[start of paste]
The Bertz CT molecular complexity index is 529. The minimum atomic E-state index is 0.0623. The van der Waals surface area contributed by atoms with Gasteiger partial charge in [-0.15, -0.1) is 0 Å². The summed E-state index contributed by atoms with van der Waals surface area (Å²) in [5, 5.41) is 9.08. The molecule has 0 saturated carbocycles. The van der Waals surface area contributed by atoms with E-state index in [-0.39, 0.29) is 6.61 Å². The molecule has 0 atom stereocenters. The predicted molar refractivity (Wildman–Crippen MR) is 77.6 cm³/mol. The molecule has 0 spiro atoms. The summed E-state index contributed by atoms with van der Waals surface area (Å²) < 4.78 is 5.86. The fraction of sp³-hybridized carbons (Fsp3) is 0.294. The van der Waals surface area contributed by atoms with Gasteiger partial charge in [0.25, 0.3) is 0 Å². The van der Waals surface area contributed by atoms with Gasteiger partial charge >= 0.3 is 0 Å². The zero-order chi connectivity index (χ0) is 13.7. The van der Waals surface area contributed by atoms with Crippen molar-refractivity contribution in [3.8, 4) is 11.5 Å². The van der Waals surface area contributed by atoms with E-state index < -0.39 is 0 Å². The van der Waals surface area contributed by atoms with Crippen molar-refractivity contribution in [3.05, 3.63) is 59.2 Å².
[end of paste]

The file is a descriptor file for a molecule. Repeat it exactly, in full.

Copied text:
The Bertz CT molecular complexity index is 529. The minimum atomic E-state index is 0.0623. The van der Waals surface area contributed by atoms with Gasteiger partial charge in [-0.15, -0.1) is 0 Å². The summed E-state index contributed by atoms with van der Waals surface area (Å²) in [5, 5.41) is 9.08. The molecule has 0 saturated carbocycles. The van der Waals surface area contributed by atoms with E-state index in [-0.39, 0.29) is 6.61 Å². The molecule has 0 atom stereocenters. The predicted molar refractivity (Wildman–Crippen MR) is 77.6 cm³/mol. The molecule has 0 spiro atoms. The summed E-state index contributed by atoms with van der Waals surface area (Å²) < 4.78 is 5.86. The fraction of sp³-hybridized carbons (Fsp3) is 0.294. The van der Waals surface area contributed by atoms with Gasteiger partial charge in [0.25, 0.3) is 0 Å². The van der Waals surface area contributed by atoms with Gasteiger partial charge >= 0.3 is 0 Å². The zero-order chi connectivity index (χ0) is 13.7. The van der Waals surface area contributed by atoms with Crippen molar-refractivity contribution in [3.8, 4) is 11.5 Å². The van der Waals surface area contributed by atoms with E-state index < -0.39 is 0 Å². The van der Waals surface area contributed by atoms with Crippen molar-refractivity contribution in [3.05, 3.63) is 59.2 Å².